Even at age 80, Turk Dale still has a few items to check off his bucket list.
“I want to see if I can go 200 mph while I’m 80,” he says, launching into a description of the Cadillac-powered 1997 Pontiac Firebird he thinks will make that happen at the famed Texas Mile.
“My goal is to hit 200 in the standing mile. A lot of guys are doing it, but there ain’t nobody 80 going 200,” he says with confidence born of more than 65 years of hands-on hot rodding.
“I’ve been doing this since about 1949. I got my first Cushman in 1950.”
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After seeing an article on how to regrind camshafts in one of the earliest Hot Rod magazines, he disassembled the engine in his scooter and, using a small wood lathe, a pair of pliers and a screwdriver, he tried his hand at it. The first try didn’t go so well, but after he had a welder add some material back to the cam lobes, he got it right.
“It actually helped. It was four to five miles an hour faster after that,” he said. After graduating from high school, he went to work at Boeing and bought a wrecked Triumph motorcycle, which he soon had bad in running shape.
“All the motorcycle hoodlums were hanging out downtown, across from the train station. There was Arky, and Frenchy, all the guys got nicknames,” he said.
He decided he needed one, too. So he asked his mother what nationality they were and when he learned he was 1/128th Turkish, he had the monicker that he uses to this day.
“I painted `Turk’ on the back of my motorcycle jacket and went downtown and I was `Turk.’ I was self-invented. When you’re going downtown and your name is `Larry Lee,’ that ain’t getting it,” he explained.
He has built numerous custom cycles, including one that he piloted to a top speed of 165 mph at the Texas Mile in 2011. In the last five years, he can count five cycles and four cars he has built.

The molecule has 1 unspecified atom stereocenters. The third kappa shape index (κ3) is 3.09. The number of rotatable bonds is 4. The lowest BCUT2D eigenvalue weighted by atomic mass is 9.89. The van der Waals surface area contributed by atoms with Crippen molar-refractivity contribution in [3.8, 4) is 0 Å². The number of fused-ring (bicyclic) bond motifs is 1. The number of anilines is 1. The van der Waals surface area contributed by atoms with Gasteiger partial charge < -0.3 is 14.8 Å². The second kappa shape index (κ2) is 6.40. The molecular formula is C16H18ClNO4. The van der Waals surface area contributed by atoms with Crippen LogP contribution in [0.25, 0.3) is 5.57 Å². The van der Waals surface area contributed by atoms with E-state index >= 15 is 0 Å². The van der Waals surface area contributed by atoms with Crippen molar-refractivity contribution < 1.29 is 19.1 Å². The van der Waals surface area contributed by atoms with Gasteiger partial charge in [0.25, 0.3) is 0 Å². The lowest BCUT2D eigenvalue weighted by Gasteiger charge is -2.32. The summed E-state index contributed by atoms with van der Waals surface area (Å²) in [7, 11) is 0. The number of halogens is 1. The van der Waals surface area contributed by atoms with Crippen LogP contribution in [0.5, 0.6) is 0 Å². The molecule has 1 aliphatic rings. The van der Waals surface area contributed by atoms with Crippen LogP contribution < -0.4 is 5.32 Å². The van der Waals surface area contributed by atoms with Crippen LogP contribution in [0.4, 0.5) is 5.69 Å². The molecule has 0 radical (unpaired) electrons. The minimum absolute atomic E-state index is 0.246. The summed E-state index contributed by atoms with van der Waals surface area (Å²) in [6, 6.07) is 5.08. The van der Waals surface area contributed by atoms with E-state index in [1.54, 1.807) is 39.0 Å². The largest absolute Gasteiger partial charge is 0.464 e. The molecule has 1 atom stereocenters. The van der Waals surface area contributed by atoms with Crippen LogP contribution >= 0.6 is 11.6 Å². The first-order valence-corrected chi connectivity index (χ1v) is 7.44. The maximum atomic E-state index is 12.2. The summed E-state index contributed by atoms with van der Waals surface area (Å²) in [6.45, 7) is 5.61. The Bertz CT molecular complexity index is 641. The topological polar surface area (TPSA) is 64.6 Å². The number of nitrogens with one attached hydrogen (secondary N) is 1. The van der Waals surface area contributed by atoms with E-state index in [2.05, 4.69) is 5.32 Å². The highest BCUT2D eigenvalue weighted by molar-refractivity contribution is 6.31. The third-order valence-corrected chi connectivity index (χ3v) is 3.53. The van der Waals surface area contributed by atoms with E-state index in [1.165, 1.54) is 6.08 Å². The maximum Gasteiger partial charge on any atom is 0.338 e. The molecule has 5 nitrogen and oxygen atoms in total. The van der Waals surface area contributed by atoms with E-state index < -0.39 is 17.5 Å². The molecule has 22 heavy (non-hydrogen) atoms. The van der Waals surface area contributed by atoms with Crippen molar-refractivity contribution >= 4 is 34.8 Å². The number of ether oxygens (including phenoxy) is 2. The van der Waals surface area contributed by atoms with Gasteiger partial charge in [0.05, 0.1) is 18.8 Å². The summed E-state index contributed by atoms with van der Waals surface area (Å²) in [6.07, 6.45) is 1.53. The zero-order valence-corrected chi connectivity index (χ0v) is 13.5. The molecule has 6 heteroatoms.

“It’s all I do, 12-14 hours a day, seven days a week,” he said.
One of his signature builds is his 1927 Model T hot rod, a roadster powered by a 429 cubic inch, supercharged Cadillac V-8 engine. It sits inside the office portion of his shop, looking low and mean.
“I built the frame and everything on that car. It’s plumb dangerous. It weighs about 2,000 pounds and puts out about 600 horsepower. I have no idea how fast it’ll go,” he says.
He built the chassis to replace one under another T roadster he owned, but ended up selling that car and buying a Precision Fiberglass body manufactured in Augusta, which had previously been installed on another frame.
“All the wiring was done, the doors were hung, and the floor board and (transmission) tunnel done. It just sat right down on the frame that I had built,” he said.
Dale has a thing about Cadillac engines from the late 1960s, noting that they are about the same weight as a Chevy 350 V-8, but pack a lot more displacement and, thus, power potential. It took him three tries to come up with the correct supercharger for the T roadster, a Detroit Diesel 6:53 unit that he modified to fit the Cadillac, machining a new rear case cover and the front drive snout. It is fitted with a pair of Edelbrock carbs and runs eight pounds of boost.
Dale built the three-tube header system himself, since Cadillacs of that vintage used siamese exhaust ports for the middle cylinders, and also crafted the side pipes, which contain glass pack mufflers. He used a Turbo 400 automatic transmission shifted by a handcrafted 11-ball shifter and mated to an 8.8 inch Turbo Thunderbird differential. He built his own 4-bar triangulated rear suspension system, too.
Four wheel disc brakes were used, along with reproduction Halibrand mag wheels and 15-inch Firestone radials.
Back in the main shop sits the Pontiac Firebird he will use for his Texas Mile record attempt. He chose that body because at the time it was sold, the Firebird was reportedly the slipperiest shape being built by an American manufacturer.
It will be powered by a 514 cubic inch Cadillac V-8 that now sits on an engine stand, awaiting fabrication of mounting brackets and tubing that will add a modified turbocharger to its intake/exhaust system. He figures with 2:40 gearing, the Firebird should top out at about 216 mph.
There’s also a recently acquired 1938 Packard business coupe that he plans to rebuild as a street rod, replacing its current 350 Chevy V-8 with either a classic 392 Chrysler Hemi or, what else, a big block Cadillac V-8.
So, although he already has 80 years if life under his belt, it appears that he has plenty to keep him going for another decade or so.
Mike Berry: firstname.lastname@example.org